Dana Winters records a an early childhood educator as part of the Simple Interactions process

The Simple Human Interactions That Make Learning Possible (Part Two)

This post is the second of a three-part series on the simple human interactions that make learning possible. The series is co-authored by Junlei Li, Kelly Martin, and Kalani Palmer. Click here to read part one.

Part Two: People Who Help Us Try

Saturday Crafternoons at Assemble

What makes us try new things, especially when new things do not come easily? What makes us stick with challenges when we can see that others appear better and faster?

Persistence, or grit, or stick-to-it-ness develops in us through enriching interactions with those near us, especially when we are trying, failing, and struggling. Fred Rogers often talked about the importance of grown-ups in helping children develop effort and persistence:

Above all, I think that the willingness and the courage to keep on trying develops best if there is someone close by who can lend us some of the strength we do not yet have within ourselves.

I don’t mean someone who will do a task for us, but rather someone who will share our times of trying just by being around and being supportive, someone who can sustain the belief that we can succeed even when we doubt it ourselves. We all need quiet, caring cheerleaders like that — grown-ups as well as children.

In many Remake Learning settings, grown-ups often spend time with children in the process of “making.” With their curious, gentle, engaging, and quiet presence, these grown-up makers can create wonderful opportunities for learning.

On Saturday “crafternoons,” children can work with volunteer makers at Assemble on a range of activities. On this particular afternoon, the project was to create a customized “zine” using recycled magazines, paper, scissors, and glue. The potential for creativity and challenge is just as ripe with these simple materials as with fancier technological gadgets.

In the video excerpt, two sisters came in during a less-crowded period. Both curious, the older sibling was eager to get her hands on the papers while the younger one seemed more reserved and intimidated. Here is a five-minute video capturing their “making” process.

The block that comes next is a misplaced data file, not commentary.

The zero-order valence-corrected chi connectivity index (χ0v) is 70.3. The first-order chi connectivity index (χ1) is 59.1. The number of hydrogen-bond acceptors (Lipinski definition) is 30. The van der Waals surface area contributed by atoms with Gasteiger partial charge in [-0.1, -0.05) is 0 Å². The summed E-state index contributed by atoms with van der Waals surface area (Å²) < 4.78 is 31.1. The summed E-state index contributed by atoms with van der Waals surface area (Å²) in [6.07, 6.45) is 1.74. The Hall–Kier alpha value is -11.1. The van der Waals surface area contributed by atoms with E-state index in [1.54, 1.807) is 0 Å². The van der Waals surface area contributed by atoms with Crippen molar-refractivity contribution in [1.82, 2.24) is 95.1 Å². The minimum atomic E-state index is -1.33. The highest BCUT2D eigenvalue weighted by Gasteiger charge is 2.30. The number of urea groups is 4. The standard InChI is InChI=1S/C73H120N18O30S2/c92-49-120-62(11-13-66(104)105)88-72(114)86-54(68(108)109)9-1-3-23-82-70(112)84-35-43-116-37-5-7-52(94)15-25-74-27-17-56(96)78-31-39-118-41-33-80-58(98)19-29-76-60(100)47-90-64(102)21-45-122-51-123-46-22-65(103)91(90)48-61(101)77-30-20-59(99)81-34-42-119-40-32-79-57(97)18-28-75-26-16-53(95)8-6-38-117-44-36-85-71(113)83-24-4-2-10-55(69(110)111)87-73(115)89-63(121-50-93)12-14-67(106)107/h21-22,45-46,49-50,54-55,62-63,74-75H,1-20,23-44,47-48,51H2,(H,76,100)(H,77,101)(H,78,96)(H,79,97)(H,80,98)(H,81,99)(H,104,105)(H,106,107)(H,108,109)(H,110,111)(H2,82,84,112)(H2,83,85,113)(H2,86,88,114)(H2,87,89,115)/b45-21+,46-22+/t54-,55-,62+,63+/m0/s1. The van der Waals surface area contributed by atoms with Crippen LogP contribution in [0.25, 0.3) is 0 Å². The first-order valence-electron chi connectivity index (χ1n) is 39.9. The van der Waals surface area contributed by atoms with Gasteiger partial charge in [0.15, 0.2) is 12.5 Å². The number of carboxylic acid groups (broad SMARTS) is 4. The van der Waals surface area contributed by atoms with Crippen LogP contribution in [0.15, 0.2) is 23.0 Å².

We can observe how the staff briefly explained what could be made from the papers and used magazines. Together, the adults and children worked through building the structure of the “zine,” which allowed the children to create and add themes and subjects. The interactions between the grown-up makers and the children created a natural, intuitive balance between offering help and being quietly present. To help children make progress, the adults were carefully and continuously observing and deciding what to say and what not to say, when to help and when to hold back. Achieving progression in this way was intentional and inherent within the program’s goal, as the program coordinator, Jess Gold, explained:

“We try to provide instruction in a way that makes them feel confident and empowered, and give them the opportunity to take control of what they’re doing in a way that speaks to them. They might not even realize they’re learning something because it’s such a natural, fun process.”

This is distinct from activities where children are simply handed glitter glue and stickers and make whatever they like, or where children unpack pre-drawn or prefabricated craft packages to create preconceived products. Most importantly, the grown-ups were there–if even for just a few minutes–to offer help when it was warranted, and to be attentive and available when the child developed the confidence to take over.

What did the children walk away with besides a “zine”? As the older sister put it:

“I would like to work hard, so I just ask her to show me, and then I just do it, and try to work to figure it out … until I figure it out.”

They will remember that they tried something that was not easy. They knew they needed help, but they will also know that they owned the making process. For children, these opportunities to grow with the guidance of adults become important developmental experiences that build them up from the inside. The support, the encouragement for independence, and the attentive presence of grown-ups are essential elements of such experiences.

Sponsors and Partners

This three-part series is supported by the Sprout Fund, the Grable Foundation, and the R.K. Mellon Foundation, and conducted with partnerships among the Fred Rogers CenterSprout Fund, and University of Pittsburgh Office of Child Development.